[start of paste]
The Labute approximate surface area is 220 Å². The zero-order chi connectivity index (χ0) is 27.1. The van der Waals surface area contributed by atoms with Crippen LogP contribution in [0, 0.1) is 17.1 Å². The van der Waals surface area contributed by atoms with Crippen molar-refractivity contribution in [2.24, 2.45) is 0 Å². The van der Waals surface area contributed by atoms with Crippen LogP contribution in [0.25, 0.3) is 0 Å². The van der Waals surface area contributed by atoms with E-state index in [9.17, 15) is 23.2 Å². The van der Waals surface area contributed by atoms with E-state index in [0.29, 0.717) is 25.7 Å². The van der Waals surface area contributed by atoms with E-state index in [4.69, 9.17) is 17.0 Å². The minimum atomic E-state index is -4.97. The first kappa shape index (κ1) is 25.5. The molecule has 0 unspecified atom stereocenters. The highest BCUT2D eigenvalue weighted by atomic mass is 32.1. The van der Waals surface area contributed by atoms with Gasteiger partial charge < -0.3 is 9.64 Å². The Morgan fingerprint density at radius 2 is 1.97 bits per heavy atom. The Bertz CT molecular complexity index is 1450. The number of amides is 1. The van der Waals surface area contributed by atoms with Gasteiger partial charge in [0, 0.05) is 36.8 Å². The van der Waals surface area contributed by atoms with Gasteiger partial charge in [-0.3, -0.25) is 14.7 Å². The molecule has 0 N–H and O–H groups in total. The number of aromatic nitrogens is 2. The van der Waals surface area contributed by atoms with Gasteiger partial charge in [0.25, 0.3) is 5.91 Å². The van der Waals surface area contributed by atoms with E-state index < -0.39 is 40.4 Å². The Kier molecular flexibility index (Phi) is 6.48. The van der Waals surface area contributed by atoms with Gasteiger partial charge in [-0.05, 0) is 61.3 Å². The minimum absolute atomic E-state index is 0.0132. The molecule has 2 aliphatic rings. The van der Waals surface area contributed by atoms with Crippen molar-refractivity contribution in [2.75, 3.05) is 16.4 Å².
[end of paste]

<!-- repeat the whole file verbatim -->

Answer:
The Labute approximate surface area is 220 Å². The zero-order chi connectivity index (χ0) is 27.1. The van der Waals surface area contributed by atoms with Crippen LogP contribution in [0, 0.1) is 17.1 Å². The van der Waals surface area contributed by atoms with Crippen molar-refractivity contribution in [2.24, 2.45) is 0 Å². The van der Waals surface area contributed by atoms with Crippen LogP contribution in [0.25, 0.3) is 0 Å². The van der Waals surface area contributed by atoms with E-state index in [9.17, 15) is 23.2 Å². The van der Waals surface area contributed by atoms with E-state index in [0.29, 0.717) is 25.7 Å². The van der Waals surface area contributed by atoms with E-state index in [4.69, 9.17) is 17.0 Å². The minimum atomic E-state index is -4.97. The first kappa shape index (κ1) is 25.5. The molecule has 0 unspecified atom stereocenters. The highest BCUT2D eigenvalue weighted by atomic mass is 32.1. The van der Waals surface area contributed by atoms with Gasteiger partial charge < -0.3 is 9.64 Å². The Morgan fingerprint density at radius 2 is 1.97 bits per heavy atom. The Bertz CT molecular complexity index is 1450. The number of amides is 1. The van der Waals surface area contributed by atoms with Gasteiger partial charge in [0, 0.05) is 36.8 Å². The van der Waals surface area contributed by atoms with Gasteiger partial charge in [-0.3, -0.25) is 14.7 Å². The molecule has 0 N–H and O–H groups in total. The number of aromatic nitrogens is 2. The van der Waals surface area contributed by atoms with Gasteiger partial charge in [0.25, 0.3) is 5.91 Å². The van der Waals surface area contributed by atoms with E-state index < -0.39 is 40.4 Å². The Kier molecular flexibility index (Phi) is 6.48. The van der Waals surface area contributed by atoms with Gasteiger partial charge in [-0.05, 0) is 61.3 Å². The minimum absolute atomic E-state index is 0.0132. The molecule has 2 aliphatic rings. The van der Waals surface area contributed by atoms with Crippen molar-refractivity contribution in [2.75, 3.05) is 16.4 Å².